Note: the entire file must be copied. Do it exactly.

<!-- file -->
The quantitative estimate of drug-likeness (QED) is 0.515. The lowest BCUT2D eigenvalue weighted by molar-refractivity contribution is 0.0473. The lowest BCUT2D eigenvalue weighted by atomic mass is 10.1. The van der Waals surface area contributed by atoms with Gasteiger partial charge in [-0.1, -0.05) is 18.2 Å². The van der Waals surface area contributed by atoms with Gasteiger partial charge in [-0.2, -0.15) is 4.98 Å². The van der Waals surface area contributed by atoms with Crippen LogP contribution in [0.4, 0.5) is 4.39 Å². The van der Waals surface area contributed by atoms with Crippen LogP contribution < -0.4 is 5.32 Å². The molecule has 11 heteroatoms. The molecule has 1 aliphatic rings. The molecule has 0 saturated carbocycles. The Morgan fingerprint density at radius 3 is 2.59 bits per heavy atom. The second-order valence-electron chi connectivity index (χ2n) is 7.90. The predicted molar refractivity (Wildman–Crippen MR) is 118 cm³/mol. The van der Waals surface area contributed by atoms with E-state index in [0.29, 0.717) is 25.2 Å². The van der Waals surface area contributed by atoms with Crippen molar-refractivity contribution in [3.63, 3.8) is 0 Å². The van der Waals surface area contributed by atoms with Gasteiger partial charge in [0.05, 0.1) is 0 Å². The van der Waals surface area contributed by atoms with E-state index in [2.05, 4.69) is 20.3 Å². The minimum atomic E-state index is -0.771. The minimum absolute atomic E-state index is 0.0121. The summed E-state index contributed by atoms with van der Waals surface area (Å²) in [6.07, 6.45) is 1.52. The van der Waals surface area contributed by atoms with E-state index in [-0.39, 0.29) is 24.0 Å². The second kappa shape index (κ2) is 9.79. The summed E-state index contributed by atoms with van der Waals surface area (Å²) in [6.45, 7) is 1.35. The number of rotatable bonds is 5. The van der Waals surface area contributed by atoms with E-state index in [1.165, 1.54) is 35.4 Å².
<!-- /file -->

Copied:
The quantitative estimate of drug-likeness (QED) is 0.515. The lowest BCUT2D eigenvalue weighted by molar-refractivity contribution is 0.0473. The lowest BCUT2D eigenvalue weighted by atomic mass is 10.1. The van der Waals surface area contributed by atoms with Gasteiger partial charge in [-0.1, -0.05) is 18.2 Å². The van der Waals surface area contributed by atoms with Gasteiger partial charge in [-0.2, -0.15) is 4.98 Å². The van der Waals surface area contributed by atoms with Crippen LogP contribution in [0.4, 0.5) is 4.39 Å². The van der Waals surface area contributed by atoms with Crippen LogP contribution < -0.4 is 5.32 Å². The molecule has 11 heteroatoms. The molecule has 1 aliphatic rings. The molecule has 0 saturated carbocycles. The Morgan fingerprint density at radius 3 is 2.59 bits per heavy atom. The second-order valence-electron chi connectivity index (χ2n) is 7.90. The predicted molar refractivity (Wildman–Crippen MR) is 118 cm³/mol. The van der Waals surface area contributed by atoms with E-state index in [0.29, 0.717) is 25.2 Å². The van der Waals surface area contributed by atoms with Crippen molar-refractivity contribution in [3.63, 3.8) is 0 Å². The van der Waals surface area contributed by atoms with Gasteiger partial charge in [0.05, 0.1) is 0 Å². The van der Waals surface area contributed by atoms with E-state index in [2.05, 4.69) is 20.3 Å². The minimum atomic E-state index is -0.771. The minimum absolute atomic E-state index is 0.0121. The summed E-state index contributed by atoms with van der Waals surface area (Å²) in [6.07, 6.45) is 1.52. The van der Waals surface area contributed by atoms with E-state index in [-0.39, 0.29) is 24.0 Å². The second kappa shape index (κ2) is 9.79. The summed E-state index contributed by atoms with van der Waals surface area (Å²) in [6.45, 7) is 1.35. The number of rotatable bonds is 5. The van der Waals surface area contributed by atoms with E-state index in [1.165, 1.54) is 35.4 Å².